Maria Eichhorn

Chisenhale Gallery, London, UK

It looked like a simple brief: write around 800 words on ‘5 Weeks, 25 Days, 175 Hours’, Maria Eichhorn’s first solo exhibition in the UK and a new commission for Chisenhale Gallery, London. It looked simple because the show consists of nothing – nothing physical, at least. From 23 April, the artist has requested that the gallery’s staff withdraw their labour for the period of time delineated in the exhibition’s title. In order to question the equating of work with physical production and critique a neoliberal economy that has seen labour become a precarious enterprise, every contracted employee, from the director to the weekend cleaner, has now slipped into a curious state of enforced ‘free time’. Doors have been locked, out of office emails set and all social media accounts frozen.

With the press release standing as one of the show’s few evidential components, I could have penned a review in any place, and I would have had a number of historical examples of institutional critique from which to draw: Robert Barry’s 1969 Closed Gallery Project, for example, Tehching Hsieh’s One Year Performance 1985–1986 (No Art Piece), or maybe, to expand upon Eichhorn’s neo-Marxist foregrounding of the labour that is so often obscured by the ‘product’, I could have alluded to Michael Asher’s 1974 intervention at Claire S. Copley Gallery in Los Angeles, that saw him remove the partition between the exhibition space and the office. 


Maria Eichhorn, '5 weeks, 25 days, 175 hours', 2016, exhibition view at Chisenhale Gallery, London. Courtesy: the artist; photograph: Andy Keate

Maria Eichhorn, '5 weeks, 25 days, 175 hours', 2016, exhibition view at Chisenhale Gallery, London. Courtesy: the artist; photograph: Andy Keate

Things weren’t so simple at all, as the second component of ‘5 Weeks…’, a symposium held two days before the grand opening (closing) demonstrated. Opening with presentations from political theorist Isabell Lorey and philosopher Stewart Martin, the event concluded with a public discussion that was attended by both Eichhorn and the soon-to-be considerably less burdened staff. While the artist’s supporters filled the room, with praise for her continued conceptual experimentation bookending every remark, it was the confused, frustrated and bitter voice of the younger generation – my generation – that rang the loudest. Unsurprising, considering their – our – presumably more intimate relationship with notions of precarious labour, internalised debt and imposed value systems that were being put on the stand.

How could a registered charity like the Chisenhale Gallery, which receives GBP£165,000 of taxpayers’ money per annum, justify the staging of such a (non-) event? How was this particular project funded? (To defend Chisenhale: a single trustee picked up the majority of the bill on this occasion.) Why address the issues surrounding wages in the arts sector (they are many and abiding) within the context of a finite artistic project? Is it not problematic to host such an exhibition in Tower Hamlets, London’s most deprived borough? Could we work towards organising a more generative, community-focused debate around these topics? Or, to echo one attendee: ‘Why the fuck is this place being closed?’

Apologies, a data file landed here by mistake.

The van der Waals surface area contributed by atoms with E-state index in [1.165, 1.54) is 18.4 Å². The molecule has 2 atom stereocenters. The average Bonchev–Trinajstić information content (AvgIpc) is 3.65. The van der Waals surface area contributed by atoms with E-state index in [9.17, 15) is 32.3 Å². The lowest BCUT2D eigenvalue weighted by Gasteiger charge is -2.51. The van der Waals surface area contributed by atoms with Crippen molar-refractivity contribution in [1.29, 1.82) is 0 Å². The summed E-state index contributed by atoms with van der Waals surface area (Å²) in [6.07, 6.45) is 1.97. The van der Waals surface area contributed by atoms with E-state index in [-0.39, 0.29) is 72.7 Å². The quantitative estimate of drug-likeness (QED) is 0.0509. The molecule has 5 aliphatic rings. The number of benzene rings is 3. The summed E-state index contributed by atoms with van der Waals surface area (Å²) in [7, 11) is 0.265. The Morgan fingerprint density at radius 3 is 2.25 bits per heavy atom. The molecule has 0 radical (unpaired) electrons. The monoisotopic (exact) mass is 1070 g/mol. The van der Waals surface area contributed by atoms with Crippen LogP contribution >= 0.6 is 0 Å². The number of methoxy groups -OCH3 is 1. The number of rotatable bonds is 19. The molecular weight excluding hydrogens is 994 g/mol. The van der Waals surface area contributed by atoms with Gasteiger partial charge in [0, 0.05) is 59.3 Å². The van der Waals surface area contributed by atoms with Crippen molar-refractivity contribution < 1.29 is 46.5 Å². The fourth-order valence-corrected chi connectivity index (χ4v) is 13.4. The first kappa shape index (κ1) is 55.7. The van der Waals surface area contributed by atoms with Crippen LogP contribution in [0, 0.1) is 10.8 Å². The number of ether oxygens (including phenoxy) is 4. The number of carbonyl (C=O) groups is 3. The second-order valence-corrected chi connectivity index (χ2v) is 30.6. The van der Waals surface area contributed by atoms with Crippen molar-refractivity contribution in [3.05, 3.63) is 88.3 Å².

Documentation of symposium as part of Maria Eichhorn, '5 weeks, 25 days, 175 hours', 2016. Photograph: Andy Keate

Documentation of symposium as part of Maria Eichhorn, '5 weeks, 25 days, 175 hours', 2016. Photograph: Mark Blower

This indignation was rarely directed at Eichhorn – who held her tongue for much of the discussion – or indeed ‘5 Weeks…’ as a conceptual work, but at the Chisenhale’s staff, who quickly became the spokespeople for the cultural sector at large, warts and all. It was frustrating to watch so many valid, pressing questions meet with reticence, silence or the diplomatic regurgitation of a meticulously crafted press release. But in retrospect, the fact that so few solutions were thrashed out seems curiously appropriate. At no point does ‘5 Weeks…’ set out to answer the questions that it proposes. What it does promise to do, however – what it already has done – is encourage consideration, frustration and actual anger. At some point over the coming weeks, it might just tease out certain pertinent opinions on these real-time problems that may have otherwise gone unheard, like a single voice in an otherwise vacant gallery.

Writing in 1967, Sol LeWitt was emphatic: ‘Conceptual art is not necessarily logical’. Accordingly, the scepticism of this symposium alone demonstrated how at this point in time ‘5 Weeks…’ seems like an illogical venture. I maintain that the action of instigating inaction is not the most effective way to broach the subject of contemporary labour conditions; and given the current state of arts funding – or lack thereof – the timing of this project could also be construed as insensitive. That said, logic can often be used to reinforce the status quo – what does that say about illogic? Breaking from convention will always appear illogical; it will always be seen as irrational, counter-intuitive and slightly irritating. But that doesn’t deem it superfluous. Why the fuck is this place being closed? For the same reason that Barry locked a gallery and Asher removed a wall: to make you leave your house, engage in a public discussion and ask that very question.

Harry Thorne is assistant editor of frieze and a contributing editor of The White Review. He is based in Berlin, Germany.

Issue 24

First published in Issue 24

Summer 2016

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